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IPC revenues and expenses surpass €24m in 2018 as new brand identity launched

PYEONGCHANG-GUN, SOUTH KOREA - MARCH 18: President of the International Paralympic Committe Andrew Parsons waves the Paralympic flag during the closing ceremony of the Pyeongchang 2018 Winter Paralympic Games at the Pyeongchang Stadium in Pyeongchang on March 18, 2018. (Photo by Lintao Zhang/Getty Images)

The International Paralympic Committee (IPC) has published its financial report for 2018, showing that both revenues and expenditures surpassed €24m ($27m/£20.1m) for the year.

The report is the IPC’s first to cover the IPC’s major new collaboration agreement with the International Olympic Committee, which runs from 2018 to 2032. According to the report, that agreement helped to contribute to a doubling of revenues from grants and other extraordinary income to just over €5m, with overall revenues growing 10.6 per cent. 

Expenses, meanwhile, were up 10.7 per cent, to €24.1m, largely attributed to a doubling of expenditure on medical and scientific research activities, to €774,000, and rising staff costs, which reached nearly €4.5m, due to an increased headcount.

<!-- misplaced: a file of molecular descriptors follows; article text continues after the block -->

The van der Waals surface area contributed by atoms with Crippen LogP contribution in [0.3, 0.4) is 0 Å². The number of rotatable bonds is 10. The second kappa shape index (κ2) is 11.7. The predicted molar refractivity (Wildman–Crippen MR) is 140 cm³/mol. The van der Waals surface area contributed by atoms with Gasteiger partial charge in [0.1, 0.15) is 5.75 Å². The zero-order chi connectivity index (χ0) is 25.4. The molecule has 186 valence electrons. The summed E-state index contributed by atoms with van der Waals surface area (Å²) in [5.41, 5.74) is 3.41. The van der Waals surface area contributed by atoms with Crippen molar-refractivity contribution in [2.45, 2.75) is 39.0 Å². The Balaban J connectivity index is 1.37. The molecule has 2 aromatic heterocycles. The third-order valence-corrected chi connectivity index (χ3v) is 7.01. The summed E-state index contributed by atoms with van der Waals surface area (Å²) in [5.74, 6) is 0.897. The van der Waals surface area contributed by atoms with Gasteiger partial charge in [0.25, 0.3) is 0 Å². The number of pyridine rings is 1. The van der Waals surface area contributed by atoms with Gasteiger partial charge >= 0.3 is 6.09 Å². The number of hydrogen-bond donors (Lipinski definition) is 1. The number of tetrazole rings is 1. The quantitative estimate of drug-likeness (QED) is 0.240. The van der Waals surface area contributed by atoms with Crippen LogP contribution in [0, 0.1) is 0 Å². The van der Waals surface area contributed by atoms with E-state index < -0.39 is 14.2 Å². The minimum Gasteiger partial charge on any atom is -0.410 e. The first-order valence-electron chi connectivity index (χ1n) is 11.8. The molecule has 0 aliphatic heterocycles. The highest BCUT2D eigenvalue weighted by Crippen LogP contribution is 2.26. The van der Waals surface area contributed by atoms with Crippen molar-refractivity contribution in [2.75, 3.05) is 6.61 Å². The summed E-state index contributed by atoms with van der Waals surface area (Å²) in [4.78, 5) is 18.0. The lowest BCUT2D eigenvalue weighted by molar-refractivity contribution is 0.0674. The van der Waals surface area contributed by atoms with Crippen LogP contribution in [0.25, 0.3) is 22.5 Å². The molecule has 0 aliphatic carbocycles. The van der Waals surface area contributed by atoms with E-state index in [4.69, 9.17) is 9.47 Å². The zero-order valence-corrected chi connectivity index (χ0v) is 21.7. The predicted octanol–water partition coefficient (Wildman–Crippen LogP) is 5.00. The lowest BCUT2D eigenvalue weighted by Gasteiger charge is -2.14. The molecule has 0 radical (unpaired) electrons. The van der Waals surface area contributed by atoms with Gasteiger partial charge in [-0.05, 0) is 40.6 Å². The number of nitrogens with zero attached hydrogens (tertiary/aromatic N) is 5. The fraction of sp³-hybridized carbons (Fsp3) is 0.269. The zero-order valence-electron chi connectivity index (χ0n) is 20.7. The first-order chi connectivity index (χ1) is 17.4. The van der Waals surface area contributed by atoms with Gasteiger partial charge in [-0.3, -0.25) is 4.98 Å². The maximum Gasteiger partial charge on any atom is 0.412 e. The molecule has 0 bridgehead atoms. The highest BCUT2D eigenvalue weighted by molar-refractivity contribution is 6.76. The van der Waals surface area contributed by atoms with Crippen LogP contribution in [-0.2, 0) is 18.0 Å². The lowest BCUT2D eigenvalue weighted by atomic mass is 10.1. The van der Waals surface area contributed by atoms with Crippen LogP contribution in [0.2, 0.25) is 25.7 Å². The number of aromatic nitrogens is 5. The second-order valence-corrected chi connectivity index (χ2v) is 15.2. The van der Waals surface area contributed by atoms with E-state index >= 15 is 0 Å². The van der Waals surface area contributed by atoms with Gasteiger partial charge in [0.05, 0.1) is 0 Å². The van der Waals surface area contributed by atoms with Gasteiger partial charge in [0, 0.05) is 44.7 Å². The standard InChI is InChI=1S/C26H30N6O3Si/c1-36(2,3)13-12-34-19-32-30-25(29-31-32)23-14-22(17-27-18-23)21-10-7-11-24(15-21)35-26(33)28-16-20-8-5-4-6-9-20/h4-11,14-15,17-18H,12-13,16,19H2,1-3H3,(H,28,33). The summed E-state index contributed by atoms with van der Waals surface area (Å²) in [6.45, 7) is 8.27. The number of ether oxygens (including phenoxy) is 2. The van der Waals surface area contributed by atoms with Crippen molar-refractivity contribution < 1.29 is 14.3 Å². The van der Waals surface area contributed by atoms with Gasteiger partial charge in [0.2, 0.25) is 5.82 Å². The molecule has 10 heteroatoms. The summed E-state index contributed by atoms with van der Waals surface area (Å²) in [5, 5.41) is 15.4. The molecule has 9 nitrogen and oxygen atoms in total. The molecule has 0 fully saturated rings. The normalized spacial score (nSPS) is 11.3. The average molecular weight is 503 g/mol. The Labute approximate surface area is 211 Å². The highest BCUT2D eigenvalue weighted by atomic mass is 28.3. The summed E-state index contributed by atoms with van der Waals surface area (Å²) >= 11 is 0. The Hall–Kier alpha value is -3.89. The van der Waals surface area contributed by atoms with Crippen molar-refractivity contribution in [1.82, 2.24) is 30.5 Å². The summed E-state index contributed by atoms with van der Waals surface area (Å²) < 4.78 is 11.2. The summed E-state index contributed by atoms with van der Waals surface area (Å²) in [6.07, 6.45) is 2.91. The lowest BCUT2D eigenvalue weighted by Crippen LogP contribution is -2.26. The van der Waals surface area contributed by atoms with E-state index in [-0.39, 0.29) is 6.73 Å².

The report also marks the first full year in office for IPC president Andrew Parsons. In the report, Parsons hailed the IOC agreement as the stand out moment “in a year of many highlights”. 

“When I was elected IPC President, my number one priority was to strengthen the IPC’s relationship with the IOC and secure the future of the IPC and the Paralympic Movement,” Parsons added. “The agreement signed in March 2018 and runs through until at least 2032 does just that.”

The collaboration, which effectively means IOC and IPC sponsorship rights are sold collectively, is expected to drastically increase the IPC’s commercial revenue potential. 

In 2016, for instance, the IPC earned €4.2m ($4.8m) from sponsorship and fundraising, a figure dwarfed by the IOC’s $409m in the same year, but since the signing of the deal, sponsors Visa, Allianz and Bridgestone have synchronised their partnerships with the IOC and IPC. According to SportBusiness Sponsorship data, Bridgestone will pay about $10m (€8.8m) over six years, from 2019 to 2024. 

Speaking to SportBusiness at the time, Parsons said the deal would offer “long-term institutional, financial and commercial stability” to the IPC. 

The IPC also revealed a new-look brand identity over the weekend. The body’s Agitos logo has been redesigned and recoloured, and a new slogan – “change starts with sport” – has been introduced in order to better reflect the IPC’s purpose and “recognise its transformational impact in changing the world for the better,” said Craig Spence, chief marketing and communications officer at the IPC.

The IPC is currently preparing for its 19th General Assembly, which is set to take place in the organisation’s home city of Bonn, Germany on 26 and 27 October.